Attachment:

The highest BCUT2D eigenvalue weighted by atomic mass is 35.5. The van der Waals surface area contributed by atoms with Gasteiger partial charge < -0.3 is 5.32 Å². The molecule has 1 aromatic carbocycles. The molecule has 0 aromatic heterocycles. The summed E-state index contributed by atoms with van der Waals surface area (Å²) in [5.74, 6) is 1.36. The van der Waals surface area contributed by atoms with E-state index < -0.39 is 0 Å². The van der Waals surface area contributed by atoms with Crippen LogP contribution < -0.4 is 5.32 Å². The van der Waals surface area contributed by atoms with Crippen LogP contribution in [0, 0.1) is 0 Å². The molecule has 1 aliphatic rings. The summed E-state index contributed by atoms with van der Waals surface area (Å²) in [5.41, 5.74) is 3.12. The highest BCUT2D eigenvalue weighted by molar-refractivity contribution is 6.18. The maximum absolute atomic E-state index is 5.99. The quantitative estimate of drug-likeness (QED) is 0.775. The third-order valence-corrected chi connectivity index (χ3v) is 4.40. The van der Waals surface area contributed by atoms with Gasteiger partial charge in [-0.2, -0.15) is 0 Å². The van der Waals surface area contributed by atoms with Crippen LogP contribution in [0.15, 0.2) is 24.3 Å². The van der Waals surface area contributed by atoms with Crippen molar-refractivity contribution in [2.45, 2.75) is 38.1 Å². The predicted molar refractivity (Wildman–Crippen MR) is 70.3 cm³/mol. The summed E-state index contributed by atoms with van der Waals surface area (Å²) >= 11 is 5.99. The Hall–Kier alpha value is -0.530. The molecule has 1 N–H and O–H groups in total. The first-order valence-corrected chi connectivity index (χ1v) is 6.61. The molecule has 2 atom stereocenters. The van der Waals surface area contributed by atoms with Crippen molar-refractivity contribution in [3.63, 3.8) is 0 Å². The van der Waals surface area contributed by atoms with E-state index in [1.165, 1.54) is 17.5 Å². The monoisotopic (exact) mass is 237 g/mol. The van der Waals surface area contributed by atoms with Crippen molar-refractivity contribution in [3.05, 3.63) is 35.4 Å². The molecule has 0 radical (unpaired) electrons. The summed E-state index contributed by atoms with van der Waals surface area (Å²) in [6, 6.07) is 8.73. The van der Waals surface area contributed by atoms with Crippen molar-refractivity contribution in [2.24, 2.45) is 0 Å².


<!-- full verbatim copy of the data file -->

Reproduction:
The highest BCUT2D eigenvalue weighted by atomic mass is 35.5. The van der Waals surface area contributed by atoms with Gasteiger partial charge < -0.3 is 5.32 Å². The molecule has 1 aromatic carbocycles. The molecule has 0 aromatic heterocycles. The summed E-state index contributed by atoms with van der Waals surface area (Å²) in [5.74, 6) is 1.36. The van der Waals surface area contributed by atoms with E-state index < -0.39 is 0 Å². The van der Waals surface area contributed by atoms with Crippen LogP contribution < -0.4 is 5.32 Å². The van der Waals surface area contributed by atoms with Crippen LogP contribution in [0, 0.1) is 0 Å². The molecule has 1 aliphatic rings. The summed E-state index contributed by atoms with van der Waals surface area (Å²) in [5.41, 5.74) is 3.12. The highest BCUT2D eigenvalue weighted by molar-refractivity contribution is 6.18. The maximum absolute atomic E-state index is 5.99. The quantitative estimate of drug-likeness (QED) is 0.775. The third-order valence-corrected chi connectivity index (χ3v) is 4.40. The van der Waals surface area contributed by atoms with Gasteiger partial charge in [-0.2, -0.15) is 0 Å². The van der Waals surface area contributed by atoms with Crippen LogP contribution in [0.15, 0.2) is 24.3 Å². The van der Waals surface area contributed by atoms with Crippen molar-refractivity contribution in [2.45, 2.75) is 38.1 Å². The predicted molar refractivity (Wildman–Crippen MR) is 70.3 cm³/mol. The summed E-state index contributed by atoms with van der Waals surface area (Å²) >= 11 is 5.99. The Hall–Kier alpha value is -0.530. The molecule has 1 N–H and O–H groups in total. The first-order valence-corrected chi connectivity index (χ1v) is 6.61. The molecule has 2 atom stereocenters. The van der Waals surface area contributed by atoms with Crippen molar-refractivity contribution in [3.63, 3.8) is 0 Å². The van der Waals surface area contributed by atoms with E-state index in [1.165, 1.54) is 17.5 Å². The monoisotopic (exact) mass is 237 g/mol. The van der Waals surface area contributed by atoms with Crippen molar-refractivity contribution in [3.05, 3.63) is 35.4 Å². The molecule has 0 radical (unpaired) electrons. The summed E-state index contributed by atoms with van der Waals surface area (Å²) in [6, 6.07) is 8.73. The van der Waals surface area contributed by atoms with Crippen molar-refractivity contribution in [2.24, 2.45) is 0 Å².